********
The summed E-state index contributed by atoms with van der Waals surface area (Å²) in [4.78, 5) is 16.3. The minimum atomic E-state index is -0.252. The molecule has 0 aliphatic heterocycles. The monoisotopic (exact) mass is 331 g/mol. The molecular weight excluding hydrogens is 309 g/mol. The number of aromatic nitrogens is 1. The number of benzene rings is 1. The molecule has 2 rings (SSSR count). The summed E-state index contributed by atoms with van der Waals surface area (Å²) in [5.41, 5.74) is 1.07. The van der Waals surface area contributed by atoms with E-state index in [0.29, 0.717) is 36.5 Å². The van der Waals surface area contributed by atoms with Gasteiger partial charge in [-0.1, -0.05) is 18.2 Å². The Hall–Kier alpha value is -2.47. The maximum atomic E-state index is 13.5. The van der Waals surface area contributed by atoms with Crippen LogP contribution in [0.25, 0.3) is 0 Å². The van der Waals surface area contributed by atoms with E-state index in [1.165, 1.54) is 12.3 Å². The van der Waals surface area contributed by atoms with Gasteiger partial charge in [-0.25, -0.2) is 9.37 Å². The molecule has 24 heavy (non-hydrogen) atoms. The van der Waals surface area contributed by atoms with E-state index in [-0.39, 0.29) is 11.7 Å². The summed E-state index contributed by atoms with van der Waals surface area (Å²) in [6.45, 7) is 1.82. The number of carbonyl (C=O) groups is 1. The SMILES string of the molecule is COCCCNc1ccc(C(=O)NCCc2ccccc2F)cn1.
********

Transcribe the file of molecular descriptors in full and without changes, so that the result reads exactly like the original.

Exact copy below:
The summed E-state index contributed by atoms with van der Waals surface area (Å²) in [4.78, 5) is 16.3. The minimum atomic E-state index is -0.252. The molecule has 0 aliphatic heterocycles. The monoisotopic (exact) mass is 331 g/mol. The molecular weight excluding hydrogens is 309 g/mol. The number of aromatic nitrogens is 1. The number of benzene rings is 1. The molecule has 2 rings (SSSR count). The summed E-state index contributed by atoms with van der Waals surface area (Å²) in [5.41, 5.74) is 1.07. The van der Waals surface area contributed by atoms with E-state index in [0.29, 0.717) is 36.5 Å². The van der Waals surface area contributed by atoms with Gasteiger partial charge in [-0.1, -0.05) is 18.2 Å². The Hall–Kier alpha value is -2.47. The maximum atomic E-state index is 13.5. The van der Waals surface area contributed by atoms with Crippen LogP contribution in [0.25, 0.3) is 0 Å². The van der Waals surface area contributed by atoms with E-state index in [1.165, 1.54) is 12.3 Å². The van der Waals surface area contributed by atoms with Gasteiger partial charge in [-0.25, -0.2) is 9.37 Å². The molecule has 24 heavy (non-hydrogen) atoms. The van der Waals surface area contributed by atoms with E-state index in [-0.39, 0.29) is 11.7 Å². The summed E-state index contributed by atoms with van der Waals surface area (Å²) in [6.45, 7) is 1.82. The number of carbonyl (C=O) groups is 1. The SMILES string of the molecule is COCCCNc1ccc(C(=O)NCCc2ccccc2F)cn1.